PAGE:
June 22, 2003
June 22, 2003
June 25, 2003
8.646.1 - 8.646.7
How we learned to love the phase diagram with a Ti-Cr alloy characterization lab
Katherine C. Chen Materials Engineering Department California Polytechnic State University, San Luis Obispo, CA 93407
While many students learn how to read and use a phase diagram in introductory materials courses, greater appreciation for such a tool can be garnered through the laboratory setting. A laboratory module for a “Structures of Materials” class (a “core class” for materials majors) has been developed to demonstrate the usefulness of phase diagrams, as well as, to emphasize the connections among processing, structure, and properties. Competence in determining stable phases, phase compositions, and mass fractions of phases are not the end goal, per se, but transpire since the skills are required to help solve a puzzle.
Students are given a set of Ti-Cr alloys (different compositions that have also been processed at different temperatures), however all the samples are unmarked. Given a few clues, the students must then investigate the samples through x-ray diffraction, metallography, and hardness tests to sort out and identify the samples. The lab module is open-ended in approach, and different groups arrive at the same solution in different ways. Several experimental techniques and different concepts (e.g., lattice constants, Vegard’s rule, strengthening mechanisms) are brought together in a cohesive manner. Students have found the lab module to be quite challenging, yet in the end, also very satisfying.
“Structures of Materials” is the first core class in the Materials Engineering curriculum at Cal Poly, where students delve into much more detail about crystal structures, symmetry, defects, and microstructures. These same topics are introduced in an earlier “Introduction to Materials Engineering” course that also serves as a survey course to all other engineers. Students often have varying degrees of understanding and appreciation for phase diagrams. While sometimes students can work out problems dealing with phase diagrams (e.g., mass fractions), they do not always fully understanding the concepts. This particular laboratory enables students to appreciate the utility of phase diagrams by posing questions within a context that ties together processing, structure and properties of alloys. Students typically demonstrate frustration at the beginning of the lab, but then consistently rate this lab as the most valuable learning experience of the course on surveys.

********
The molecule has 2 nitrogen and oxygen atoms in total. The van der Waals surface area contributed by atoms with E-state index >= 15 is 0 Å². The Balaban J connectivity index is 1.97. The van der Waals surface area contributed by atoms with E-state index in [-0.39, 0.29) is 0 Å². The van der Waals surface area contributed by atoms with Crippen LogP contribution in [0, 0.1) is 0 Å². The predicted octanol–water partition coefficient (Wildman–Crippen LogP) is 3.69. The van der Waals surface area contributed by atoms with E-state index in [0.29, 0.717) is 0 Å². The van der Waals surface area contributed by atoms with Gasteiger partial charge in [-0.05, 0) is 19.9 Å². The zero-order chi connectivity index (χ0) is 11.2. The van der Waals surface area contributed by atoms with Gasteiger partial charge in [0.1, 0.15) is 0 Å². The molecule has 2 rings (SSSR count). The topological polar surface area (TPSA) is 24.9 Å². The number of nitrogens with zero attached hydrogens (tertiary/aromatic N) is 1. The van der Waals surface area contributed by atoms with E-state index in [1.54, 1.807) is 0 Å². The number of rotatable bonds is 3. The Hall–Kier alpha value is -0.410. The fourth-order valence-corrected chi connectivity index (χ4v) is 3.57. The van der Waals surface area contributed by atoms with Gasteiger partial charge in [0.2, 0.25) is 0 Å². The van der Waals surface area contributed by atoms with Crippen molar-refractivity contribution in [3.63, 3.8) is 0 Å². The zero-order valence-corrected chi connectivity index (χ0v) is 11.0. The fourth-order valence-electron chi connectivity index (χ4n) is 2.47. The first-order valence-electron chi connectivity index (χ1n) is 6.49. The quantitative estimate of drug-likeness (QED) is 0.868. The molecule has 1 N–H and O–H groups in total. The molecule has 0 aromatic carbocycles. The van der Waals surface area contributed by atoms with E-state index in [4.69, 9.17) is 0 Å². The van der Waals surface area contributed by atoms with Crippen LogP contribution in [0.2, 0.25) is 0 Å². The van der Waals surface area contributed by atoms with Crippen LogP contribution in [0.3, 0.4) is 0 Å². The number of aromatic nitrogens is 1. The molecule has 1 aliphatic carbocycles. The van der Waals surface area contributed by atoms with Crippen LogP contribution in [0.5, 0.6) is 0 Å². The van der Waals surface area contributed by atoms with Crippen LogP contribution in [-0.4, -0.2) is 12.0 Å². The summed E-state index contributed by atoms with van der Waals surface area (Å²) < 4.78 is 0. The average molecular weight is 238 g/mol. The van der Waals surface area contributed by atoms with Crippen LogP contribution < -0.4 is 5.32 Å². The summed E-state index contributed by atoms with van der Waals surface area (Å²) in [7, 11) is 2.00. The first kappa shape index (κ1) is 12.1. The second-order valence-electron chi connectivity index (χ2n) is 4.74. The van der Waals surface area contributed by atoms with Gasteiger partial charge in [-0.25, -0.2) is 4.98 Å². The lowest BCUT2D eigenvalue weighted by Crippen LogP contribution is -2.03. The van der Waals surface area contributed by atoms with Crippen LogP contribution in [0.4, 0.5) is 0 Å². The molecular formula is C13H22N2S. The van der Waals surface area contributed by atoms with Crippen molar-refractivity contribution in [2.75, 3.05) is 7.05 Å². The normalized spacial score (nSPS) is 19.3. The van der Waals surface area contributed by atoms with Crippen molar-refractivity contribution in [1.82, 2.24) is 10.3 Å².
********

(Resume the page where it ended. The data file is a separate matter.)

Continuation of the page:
“Proceedings of the 2003 American Society for Engineering Education Annual Conference & Exposition Copyright © 2002, American Society for Engineering Education”
Chen, K. (2003, June), How We Learned To Love The Phase Diagram With A Ti Cr Alloy Characterization Lab Paper presented at 2003 Annual Conference, Nashville, Tennessee. https://peer.asee.org/12378
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